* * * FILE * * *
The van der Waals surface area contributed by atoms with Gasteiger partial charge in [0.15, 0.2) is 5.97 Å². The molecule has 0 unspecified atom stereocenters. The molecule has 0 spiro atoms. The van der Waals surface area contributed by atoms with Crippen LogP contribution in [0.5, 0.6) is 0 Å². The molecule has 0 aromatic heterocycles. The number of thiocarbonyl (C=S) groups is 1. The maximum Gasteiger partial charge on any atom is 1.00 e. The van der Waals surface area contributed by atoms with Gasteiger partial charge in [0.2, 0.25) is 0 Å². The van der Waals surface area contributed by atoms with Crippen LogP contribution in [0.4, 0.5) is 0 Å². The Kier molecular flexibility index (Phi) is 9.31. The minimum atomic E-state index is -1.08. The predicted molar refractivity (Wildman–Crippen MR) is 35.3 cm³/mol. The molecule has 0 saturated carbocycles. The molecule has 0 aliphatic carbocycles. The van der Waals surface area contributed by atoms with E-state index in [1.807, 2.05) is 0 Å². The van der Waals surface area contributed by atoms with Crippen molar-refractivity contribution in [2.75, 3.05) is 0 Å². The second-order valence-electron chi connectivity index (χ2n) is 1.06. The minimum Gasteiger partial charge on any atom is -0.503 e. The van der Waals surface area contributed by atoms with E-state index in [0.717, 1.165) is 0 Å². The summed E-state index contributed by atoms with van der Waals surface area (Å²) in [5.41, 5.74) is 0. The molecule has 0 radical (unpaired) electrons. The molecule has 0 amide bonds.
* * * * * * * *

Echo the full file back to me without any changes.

The van der Waals surface area contributed by atoms with Gasteiger partial charge in [0.15, 0.2) is 5.97 Å². The molecule has 0 unspecified atom stereocenters. The molecule has 0 spiro atoms. The van der Waals surface area contributed by atoms with Crippen LogP contribution in [0.5, 0.6) is 0 Å². The molecule has 0 aromatic heterocycles. The number of thiocarbonyl (C=S) groups is 1. The maximum Gasteiger partial charge on any atom is 1.00 e. The van der Waals surface area contributed by atoms with Gasteiger partial charge in [0.2, 0.25) is 0 Å². The van der Waals surface area contributed by atoms with Crippen LogP contribution in [0.4, 0.5) is 0 Å². The Kier molecular flexibility index (Phi) is 9.31. The minimum atomic E-state index is -1.08. The predicted molar refractivity (Wildman–Crippen MR) is 35.3 cm³/mol. The molecule has 0 saturated carbocycles. The molecule has 0 aliphatic carbocycles. The van der Waals surface area contributed by atoms with E-state index in [1.807, 2.05) is 0 Å². The van der Waals surface area contributed by atoms with Crippen molar-refractivity contribution in [2.75, 3.05) is 0 Å². The second-order valence-electron chi connectivity index (χ2n) is 1.06. The minimum Gasteiger partial charge on any atom is -0.503 e. The van der Waals surface area contributed by atoms with E-state index in [0.717, 1.165) is 0 Å². The summed E-state index contributed by atoms with van der Waals surface area (Å²) in [5.41, 5.74) is 0. The molecule has 0 radical (unpaired) electrons. The molecule has 0 amide bonds.